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Conference Paper

Top-Down and Multi-Modal Influences on Self-Motion Perception in Virtual Reality

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http://pubman.mpdl.mpg.de/cone/persons/resource/persons84170

Riecke,  BE
Department Human Perception, Cognition and Action, Max Planck Institute for Biological Cybernetics, Max Planck Society;

http://pubman.mpdl.mpg.de/cone/persons/resource/persons84199

Schulte-Pelkum,  J
Department Human Perception, Cognition and Action, Max Planck Institute for Biological Cybernetics, Max Planck Society;

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Riecke, B., Västfjäll, L., & Schulte-Pelkum, J. (2005). Top-Down and Multi-Modal Influences on Self-Motion Perception in Virtual Reality. In 11th International Conference on Human-Computer Interaction (HCI International 2005) (pp. 1-10). Mahwah, NJ, USA: Erlbaum.


Cite as: http://hdl.handle.net/11858/00-001M-0000-0013-D52F-3
Abstract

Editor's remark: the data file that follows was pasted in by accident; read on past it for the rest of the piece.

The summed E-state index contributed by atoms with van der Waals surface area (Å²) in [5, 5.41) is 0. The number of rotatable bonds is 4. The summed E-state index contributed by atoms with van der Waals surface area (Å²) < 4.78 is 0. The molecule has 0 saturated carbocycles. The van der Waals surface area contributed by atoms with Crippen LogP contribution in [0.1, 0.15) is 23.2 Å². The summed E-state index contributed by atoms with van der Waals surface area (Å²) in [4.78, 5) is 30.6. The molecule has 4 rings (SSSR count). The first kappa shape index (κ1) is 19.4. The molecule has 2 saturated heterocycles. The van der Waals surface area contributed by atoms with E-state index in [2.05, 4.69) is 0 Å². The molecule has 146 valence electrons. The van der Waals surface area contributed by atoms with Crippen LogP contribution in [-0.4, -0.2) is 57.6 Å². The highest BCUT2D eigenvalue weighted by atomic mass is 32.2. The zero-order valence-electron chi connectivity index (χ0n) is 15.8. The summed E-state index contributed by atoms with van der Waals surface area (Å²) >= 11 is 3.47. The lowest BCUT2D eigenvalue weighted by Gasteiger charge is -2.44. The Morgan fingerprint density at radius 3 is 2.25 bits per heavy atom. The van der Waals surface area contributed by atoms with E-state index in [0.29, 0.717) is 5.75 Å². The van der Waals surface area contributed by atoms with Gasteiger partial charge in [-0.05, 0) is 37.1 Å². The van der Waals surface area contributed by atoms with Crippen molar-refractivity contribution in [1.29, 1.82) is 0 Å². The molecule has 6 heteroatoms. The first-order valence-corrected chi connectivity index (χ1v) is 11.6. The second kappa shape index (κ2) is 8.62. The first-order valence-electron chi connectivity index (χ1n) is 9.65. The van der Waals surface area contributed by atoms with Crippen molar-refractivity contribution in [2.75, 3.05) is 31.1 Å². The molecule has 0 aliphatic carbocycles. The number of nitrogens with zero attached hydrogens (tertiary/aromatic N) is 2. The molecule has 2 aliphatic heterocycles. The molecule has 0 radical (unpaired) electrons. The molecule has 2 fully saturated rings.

INTRODUCTION: Much of the work on self-motion perception and simulation has investigated the contribution of physical stimulus properties (so-called “bottom-up” factors). This paper provides an overview of recent experiments demonstrating that illusory self-motion perception can also benefit from “top-down” mechanisms, e.g. expectations, the interpretation and meaning associated with the stimulus, and the resulting spatial presence in the simulated environment. METHODS: Several VR setups were used as a means to independently control different sensory modalities, thus allowing for well-controlled and reproducible psychophysical experiments. Illusory self-motion perception (vection) was induced using rotating visual or binaural auditory stimuli, presented via a curved projection screen (FOV: 54x40.5°) or headphones, respectively. Additional vibrations, subsonic sound, or cognitive frameworks were applied in some trials. Vection was quantified in terms of onset time, intensity, and convincingness ratings. RESULTS DISCUSSION: Auditory vection studies showed that sound sources participants associated with stationary “acoustic landmarks” (e.g., a fountain) can significantly increase the effectiveness of the self-motion illusion, as compared to sound sources that are typically associated to moving objects (like the sound of footsteps). A similar top-down effect was observed in a visual vection experiment: Showing a rotating naturalistic scene in VR improved vection considerably compared to scrambled versions of the same scene. Hence, the possibility to interpret the stimulus as a stationary reference frame seems to enhance the self-motion perception, which challenges the prevailing opinion that self-motion perception is primarily bottom-up driven. Even the mere knowledge that one might potentially be moved physically increased the convincingness of the self-motion illusion significantly, especially when additional vibrations supported the interpretation that one was really moving. CONCLUSIONS: Various topdown mechanisms were shown to increase the effectiveness of self-motion simulations in VR, even though they have received little attention in the literature up to now. Thus, we posit that a perceptually-oriented approach that combines both bottom-up and top-down factors will ultimately enable us to optimize self-motion simulations in terms of both effectiveness and costs.